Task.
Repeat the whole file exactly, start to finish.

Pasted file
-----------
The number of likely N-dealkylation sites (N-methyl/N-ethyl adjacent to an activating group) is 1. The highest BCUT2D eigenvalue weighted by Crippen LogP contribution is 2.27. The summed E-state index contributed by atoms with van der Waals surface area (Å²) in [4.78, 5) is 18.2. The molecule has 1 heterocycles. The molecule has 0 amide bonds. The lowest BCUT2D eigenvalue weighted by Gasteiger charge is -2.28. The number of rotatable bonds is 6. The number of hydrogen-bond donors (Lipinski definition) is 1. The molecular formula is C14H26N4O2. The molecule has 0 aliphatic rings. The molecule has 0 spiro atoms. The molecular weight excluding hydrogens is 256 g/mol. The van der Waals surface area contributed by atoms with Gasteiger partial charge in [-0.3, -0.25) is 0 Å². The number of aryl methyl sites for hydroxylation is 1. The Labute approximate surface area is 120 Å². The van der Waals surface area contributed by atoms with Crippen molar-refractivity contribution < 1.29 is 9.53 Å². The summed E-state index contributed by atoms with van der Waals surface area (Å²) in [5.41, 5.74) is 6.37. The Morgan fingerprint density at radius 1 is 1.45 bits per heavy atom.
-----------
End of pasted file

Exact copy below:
The number of likely N-dealkylation sites (N-methyl/N-ethyl adjacent to an activating group) is 1. The highest BCUT2D eigenvalue weighted by Crippen LogP contribution is 2.27. The summed E-state index contributed by atoms with van der Waals surface area (Å²) in [4.78, 5) is 18.2. The molecule has 1 heterocycles. The molecule has 0 amide bonds. The lowest BCUT2D eigenvalue weighted by Gasteiger charge is -2.28. The number of rotatable bonds is 6. The number of hydrogen-bond donors (Lipinski definition) is 1. The molecular formula is C14H26N4O2. The molecule has 0 aliphatic rings. The molecule has 0 spiro atoms. The molecular weight excluding hydrogens is 256 g/mol. The van der Waals surface area contributed by atoms with Gasteiger partial charge in [-0.3, -0.25) is 0 Å². The number of aryl methyl sites for hydroxylation is 1. The Labute approximate surface area is 120 Å². The van der Waals surface area contributed by atoms with Crippen molar-refractivity contribution < 1.29 is 9.53 Å². The summed E-state index contributed by atoms with van der Waals surface area (Å²) in [5.41, 5.74) is 6.37. The Morgan fingerprint density at radius 1 is 1.45 bits per heavy atom.